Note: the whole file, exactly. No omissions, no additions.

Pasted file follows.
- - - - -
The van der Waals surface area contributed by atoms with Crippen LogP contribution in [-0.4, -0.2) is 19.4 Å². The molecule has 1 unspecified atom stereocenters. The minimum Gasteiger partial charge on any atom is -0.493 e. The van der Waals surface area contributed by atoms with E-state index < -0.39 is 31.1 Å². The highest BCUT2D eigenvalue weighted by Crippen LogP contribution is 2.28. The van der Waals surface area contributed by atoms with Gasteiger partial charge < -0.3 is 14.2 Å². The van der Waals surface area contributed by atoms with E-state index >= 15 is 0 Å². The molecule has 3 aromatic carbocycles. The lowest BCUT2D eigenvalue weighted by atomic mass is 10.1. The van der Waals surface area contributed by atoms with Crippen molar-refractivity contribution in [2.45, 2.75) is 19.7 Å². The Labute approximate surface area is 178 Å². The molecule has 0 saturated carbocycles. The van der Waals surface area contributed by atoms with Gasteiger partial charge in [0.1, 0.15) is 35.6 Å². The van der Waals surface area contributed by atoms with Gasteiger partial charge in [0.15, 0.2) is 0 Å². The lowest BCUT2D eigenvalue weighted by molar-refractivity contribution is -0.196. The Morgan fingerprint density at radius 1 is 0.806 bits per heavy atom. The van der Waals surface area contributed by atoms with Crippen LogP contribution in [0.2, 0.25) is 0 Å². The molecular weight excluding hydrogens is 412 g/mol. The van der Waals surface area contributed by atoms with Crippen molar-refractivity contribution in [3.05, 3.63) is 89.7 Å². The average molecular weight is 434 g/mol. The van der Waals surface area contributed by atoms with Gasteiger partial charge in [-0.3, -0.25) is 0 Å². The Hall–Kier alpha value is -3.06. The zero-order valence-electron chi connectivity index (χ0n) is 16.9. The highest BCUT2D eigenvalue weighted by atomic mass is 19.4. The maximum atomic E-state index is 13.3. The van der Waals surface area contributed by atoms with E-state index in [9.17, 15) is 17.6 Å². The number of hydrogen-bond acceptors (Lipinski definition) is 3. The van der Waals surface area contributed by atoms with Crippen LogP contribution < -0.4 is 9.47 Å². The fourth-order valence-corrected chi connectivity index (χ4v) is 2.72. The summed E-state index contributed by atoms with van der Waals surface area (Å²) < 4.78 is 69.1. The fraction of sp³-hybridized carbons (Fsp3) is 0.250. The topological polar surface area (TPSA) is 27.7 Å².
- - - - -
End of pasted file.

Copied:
The van der Waals surface area contributed by atoms with Crippen LogP contribution in [-0.4, -0.2) is 19.4 Å². The molecule has 1 unspecified atom stereocenters. The minimum Gasteiger partial charge on any atom is -0.493 e. The van der Waals surface area contributed by atoms with E-state index < -0.39 is 31.1 Å². The highest BCUT2D eigenvalue weighted by Crippen LogP contribution is 2.28. The van der Waals surface area contributed by atoms with Gasteiger partial charge < -0.3 is 14.2 Å². The van der Waals surface area contributed by atoms with E-state index >= 15 is 0 Å². The molecule has 3 aromatic carbocycles. The lowest BCUT2D eigenvalue weighted by atomic mass is 10.1. The van der Waals surface area contributed by atoms with Crippen molar-refractivity contribution in [2.45, 2.75) is 19.7 Å². The Labute approximate surface area is 178 Å². The molecule has 0 saturated carbocycles. The van der Waals surface area contributed by atoms with Gasteiger partial charge in [0.1, 0.15) is 35.6 Å². The van der Waals surface area contributed by atoms with Gasteiger partial charge in [0.15, 0.2) is 0 Å². The lowest BCUT2D eigenvalue weighted by molar-refractivity contribution is -0.196. The Morgan fingerprint density at radius 1 is 0.806 bits per heavy atom. The van der Waals surface area contributed by atoms with Crippen LogP contribution in [0.2, 0.25) is 0 Å². The molecular weight excluding hydrogens is 412 g/mol. The van der Waals surface area contributed by atoms with Crippen molar-refractivity contribution in [3.05, 3.63) is 89.7 Å². The average molecular weight is 434 g/mol. The van der Waals surface area contributed by atoms with Gasteiger partial charge in [-0.3, -0.25) is 0 Å². The Hall–Kier alpha value is -3.06. The zero-order valence-electron chi connectivity index (χ0n) is 16.9. The highest BCUT2D eigenvalue weighted by atomic mass is 19.4. The maximum atomic E-state index is 13.3. The van der Waals surface area contributed by atoms with E-state index in [9.17, 15) is 17.6 Å². The number of hydrogen-bond acceptors (Lipinski definition) is 3. The van der Waals surface area contributed by atoms with Crippen LogP contribution < -0.4 is 9.47 Å². The fourth-order valence-corrected chi connectivity index (χ4v) is 2.72. The summed E-state index contributed by atoms with van der Waals surface area (Å²) < 4.78 is 69.1. The fraction of sp³-hybridized carbons (Fsp3) is 0.250. The topological polar surface area (TPSA) is 27.7 Å².